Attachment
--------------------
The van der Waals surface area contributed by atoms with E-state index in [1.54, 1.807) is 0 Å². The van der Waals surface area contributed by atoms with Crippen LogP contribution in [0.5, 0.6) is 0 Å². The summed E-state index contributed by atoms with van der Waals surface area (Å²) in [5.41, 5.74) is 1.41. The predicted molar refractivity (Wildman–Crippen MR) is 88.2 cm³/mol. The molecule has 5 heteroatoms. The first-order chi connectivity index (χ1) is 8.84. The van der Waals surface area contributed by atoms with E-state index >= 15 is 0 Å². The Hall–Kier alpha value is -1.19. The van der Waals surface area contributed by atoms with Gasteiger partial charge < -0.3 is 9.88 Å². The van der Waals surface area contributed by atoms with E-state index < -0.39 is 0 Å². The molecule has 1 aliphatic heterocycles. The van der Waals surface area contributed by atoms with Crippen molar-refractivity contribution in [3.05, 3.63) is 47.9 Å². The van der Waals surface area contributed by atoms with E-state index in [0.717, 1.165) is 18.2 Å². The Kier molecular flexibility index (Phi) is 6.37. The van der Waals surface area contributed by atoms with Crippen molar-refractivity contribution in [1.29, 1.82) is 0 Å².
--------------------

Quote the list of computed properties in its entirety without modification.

The van der Waals surface area contributed by atoms with E-state index in [1.54, 1.807) is 0 Å². The van der Waals surface area contributed by atoms with Crippen LogP contribution in [0.5, 0.6) is 0 Å². The summed E-state index contributed by atoms with van der Waals surface area (Å²) in [5.41, 5.74) is 1.41. The predicted molar refractivity (Wildman–Crippen MR) is 88.2 cm³/mol. The molecule has 5 heteroatoms. The first-order chi connectivity index (χ1) is 8.84. The van der Waals surface area contributed by atoms with E-state index >= 15 is 0 Å². The Hall–Kier alpha value is -1.19. The van der Waals surface area contributed by atoms with Gasteiger partial charge < -0.3 is 9.88 Å². The van der Waals surface area contributed by atoms with E-state index < -0.39 is 0 Å². The molecule has 1 aliphatic heterocycles. The van der Waals surface area contributed by atoms with Crippen molar-refractivity contribution in [3.05, 3.63) is 47.9 Å². The van der Waals surface area contributed by atoms with E-state index in [0.717, 1.165) is 18.2 Å². The Kier molecular flexibility index (Phi) is 6.37. The van der Waals surface area contributed by atoms with Crippen molar-refractivity contribution in [1.29, 1.82) is 0 Å².